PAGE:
Jean Vigo: The Man who achieved Poetry with Prosaic Words and Acts
Vigo‘s films aren’t only genre bending but rather defines how we view films. While as an audience we are largely surrounded by movies that are close to realism or close aestheticism or some surreal ones but rarely do we find someone who brings poetic realism on screen. The movies of Jean Vigo do that.
Andrew Johnston wrote in The New York Times about Vigo, “The ranks of great film directors are short on Keatses and Shelleys, young artists cut off in their prime, leaving behind a handful of great works that suggest what might have been. But one who qualifies is Jean Vigo, the French director who died of tuberculosis at age 29 in 1934.”
Jean’s influence can be seen in the French New Wave of the early 1950s and 1960s. Francois Truffaut paid homage to Vigo’s Zero de Conduit with his directorial debut The 400 blows. He writes, “I think that Vigo would have more reasons to be satisfied with his work than his contemporaries had. He was far more advanced in evoking different realities: objects, surroundings, personalities, feelings, and above all the physical circumstance. I wonder whether it would be an exaggeration to speak Vigo’s work as the cinema of smells.”
Many filmmakers and artists have considered poetry to be the highest form of an art. Needless to say then, when a filmmaker is considered to be a poet and films a poetry his works are the finest and the audience seeking for cinema defining movies shouldn’t miss this!
“Jean Vigo was far more advanced in evoking different realities: objects, surroundings, personalities, feelings, and above all the physical circumstances.” It’s never more intense than in this documentary film. Vigo uses freeze shots, reverses the shots and the close up shots of the swimmer- Jean Taris. It adds favorably to the watching experience and at the time it was made, it could be said as highly innovative.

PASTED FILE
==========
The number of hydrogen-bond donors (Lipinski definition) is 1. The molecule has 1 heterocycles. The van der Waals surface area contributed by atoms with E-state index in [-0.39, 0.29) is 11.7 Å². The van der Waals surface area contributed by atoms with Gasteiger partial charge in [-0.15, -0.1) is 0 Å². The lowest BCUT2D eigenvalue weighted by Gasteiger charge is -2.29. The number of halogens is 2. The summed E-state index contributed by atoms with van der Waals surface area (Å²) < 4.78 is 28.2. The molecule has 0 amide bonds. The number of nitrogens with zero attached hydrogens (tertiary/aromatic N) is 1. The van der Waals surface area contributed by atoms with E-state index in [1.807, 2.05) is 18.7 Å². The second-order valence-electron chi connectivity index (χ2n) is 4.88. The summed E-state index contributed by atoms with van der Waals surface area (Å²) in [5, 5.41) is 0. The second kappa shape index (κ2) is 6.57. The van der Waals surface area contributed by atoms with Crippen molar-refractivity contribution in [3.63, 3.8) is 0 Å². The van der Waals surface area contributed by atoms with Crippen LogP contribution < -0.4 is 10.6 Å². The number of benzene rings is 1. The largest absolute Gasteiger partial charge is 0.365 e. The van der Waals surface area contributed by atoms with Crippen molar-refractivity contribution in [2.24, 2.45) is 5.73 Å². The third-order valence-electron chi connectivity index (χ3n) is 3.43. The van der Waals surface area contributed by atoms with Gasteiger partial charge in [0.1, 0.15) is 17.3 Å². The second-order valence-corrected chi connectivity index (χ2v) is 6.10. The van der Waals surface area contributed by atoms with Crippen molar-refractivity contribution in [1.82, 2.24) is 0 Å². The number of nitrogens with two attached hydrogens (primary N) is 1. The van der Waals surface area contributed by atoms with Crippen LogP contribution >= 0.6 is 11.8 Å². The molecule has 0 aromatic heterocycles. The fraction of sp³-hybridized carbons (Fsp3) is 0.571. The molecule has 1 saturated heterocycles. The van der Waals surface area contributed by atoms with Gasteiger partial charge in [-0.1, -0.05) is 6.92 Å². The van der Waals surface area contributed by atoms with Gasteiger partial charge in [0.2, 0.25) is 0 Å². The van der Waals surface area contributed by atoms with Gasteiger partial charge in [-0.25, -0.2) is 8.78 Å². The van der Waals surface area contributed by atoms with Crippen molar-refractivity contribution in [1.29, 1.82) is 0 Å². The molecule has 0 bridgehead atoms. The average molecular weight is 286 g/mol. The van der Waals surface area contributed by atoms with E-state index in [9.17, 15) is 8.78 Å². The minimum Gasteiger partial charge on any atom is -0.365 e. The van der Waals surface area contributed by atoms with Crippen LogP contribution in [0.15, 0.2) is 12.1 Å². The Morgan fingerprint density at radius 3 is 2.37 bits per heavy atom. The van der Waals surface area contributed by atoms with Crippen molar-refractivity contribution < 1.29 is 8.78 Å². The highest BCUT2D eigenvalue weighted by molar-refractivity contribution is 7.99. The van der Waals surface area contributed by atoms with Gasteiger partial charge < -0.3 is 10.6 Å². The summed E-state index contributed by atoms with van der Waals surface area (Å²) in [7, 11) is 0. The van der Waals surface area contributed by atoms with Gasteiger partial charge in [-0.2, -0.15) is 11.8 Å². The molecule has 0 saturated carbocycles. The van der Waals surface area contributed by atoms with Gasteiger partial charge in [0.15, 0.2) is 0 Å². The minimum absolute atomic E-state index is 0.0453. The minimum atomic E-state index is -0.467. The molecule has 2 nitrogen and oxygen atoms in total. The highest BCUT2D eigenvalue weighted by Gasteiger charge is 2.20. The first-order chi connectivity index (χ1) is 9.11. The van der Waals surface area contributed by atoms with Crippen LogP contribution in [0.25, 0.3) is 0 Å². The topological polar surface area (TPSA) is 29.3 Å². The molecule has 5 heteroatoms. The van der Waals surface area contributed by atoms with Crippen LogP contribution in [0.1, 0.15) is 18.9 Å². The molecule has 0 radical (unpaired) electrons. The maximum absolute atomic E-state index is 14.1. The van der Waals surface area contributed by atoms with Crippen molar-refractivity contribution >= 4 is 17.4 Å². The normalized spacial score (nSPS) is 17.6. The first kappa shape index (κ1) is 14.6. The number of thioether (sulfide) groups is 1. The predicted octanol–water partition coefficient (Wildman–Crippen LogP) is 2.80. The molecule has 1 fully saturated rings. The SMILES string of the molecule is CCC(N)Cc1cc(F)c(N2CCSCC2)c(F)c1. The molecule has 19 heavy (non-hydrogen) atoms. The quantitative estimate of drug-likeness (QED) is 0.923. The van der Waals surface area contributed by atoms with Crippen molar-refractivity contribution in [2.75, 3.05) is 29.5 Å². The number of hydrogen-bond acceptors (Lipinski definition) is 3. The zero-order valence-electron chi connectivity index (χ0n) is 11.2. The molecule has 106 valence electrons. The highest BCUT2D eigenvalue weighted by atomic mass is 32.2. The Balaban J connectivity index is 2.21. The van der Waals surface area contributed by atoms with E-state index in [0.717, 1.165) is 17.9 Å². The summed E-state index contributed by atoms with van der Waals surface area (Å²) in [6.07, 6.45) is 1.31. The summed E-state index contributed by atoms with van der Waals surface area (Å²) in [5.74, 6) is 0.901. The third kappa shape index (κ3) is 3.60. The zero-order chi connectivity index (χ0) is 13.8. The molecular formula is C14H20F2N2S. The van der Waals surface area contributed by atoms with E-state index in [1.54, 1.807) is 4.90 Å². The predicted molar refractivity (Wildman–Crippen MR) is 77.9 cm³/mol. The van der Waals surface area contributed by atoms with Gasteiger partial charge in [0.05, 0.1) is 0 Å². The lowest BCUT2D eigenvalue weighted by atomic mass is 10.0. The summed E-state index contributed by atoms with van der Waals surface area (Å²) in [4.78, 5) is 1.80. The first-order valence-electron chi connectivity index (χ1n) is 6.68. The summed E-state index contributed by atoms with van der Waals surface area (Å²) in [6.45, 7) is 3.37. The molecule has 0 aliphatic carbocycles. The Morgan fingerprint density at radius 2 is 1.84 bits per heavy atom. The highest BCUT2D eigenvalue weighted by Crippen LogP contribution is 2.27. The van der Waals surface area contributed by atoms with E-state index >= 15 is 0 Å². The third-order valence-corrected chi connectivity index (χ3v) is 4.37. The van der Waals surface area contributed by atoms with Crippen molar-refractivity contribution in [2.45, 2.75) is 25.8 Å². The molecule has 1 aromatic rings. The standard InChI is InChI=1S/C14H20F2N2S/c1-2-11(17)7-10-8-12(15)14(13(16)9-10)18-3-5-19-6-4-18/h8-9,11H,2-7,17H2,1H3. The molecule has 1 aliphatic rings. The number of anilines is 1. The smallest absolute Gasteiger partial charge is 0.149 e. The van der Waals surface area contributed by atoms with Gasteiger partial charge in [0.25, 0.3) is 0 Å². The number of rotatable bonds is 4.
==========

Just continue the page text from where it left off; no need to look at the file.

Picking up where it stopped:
Zéro de conduite (1933)
“All films about children are period films because they send us back to short pants, school days and the black board summer vacations, our beginning.” – François Truffaut.
Like many redefining films, it wasn’t well received at the time of its release. In fact, it was banned during the World War era as it criticized the then Education system of France. The movie is remarkable in the manner it evokes the sense of the realism and aestheticism, in a manner that isn’t surreal but quite close to reality. It certainly is the masterpiece one looks for in the World of cinema, a rare gem. It is quite astonishing to see what Vigo has achieved when you see the camera maneuvers in slow-mo to highlight the anarchic/rebellious act of kids in the ending sequences. In between the schtick inspired by Charlie Chaplin keep you laughing, while telling you bitter truth.
Essentially, this is a love story. With its universal appeal, it’s not based on abstract art, its roots are in reality. It captures the moments from the daily life and presents on screen, turning it into moving poetry. It is a story of a newly wed couple Jean (Jean Daste) and Juliette (Dita Parlo). They don’t have an extravagant wedding ceremony but leave for leave for voyage as Jean’s work is that of a sailor and through this voyage the journey of love, jealousy, adjustment, innocence and realization of strength of their love begins. The lead and the supporting castes have remarkable presence so much so that you wouldn’t wanna take your eyes off of the screen even for minute. Michel Simon’s Pere Jules inspires ridicule and respect throughout the film. The film doesn’t idealize or idolize ‘love’ it rather brings the silliness, rawness and requisiteness of love.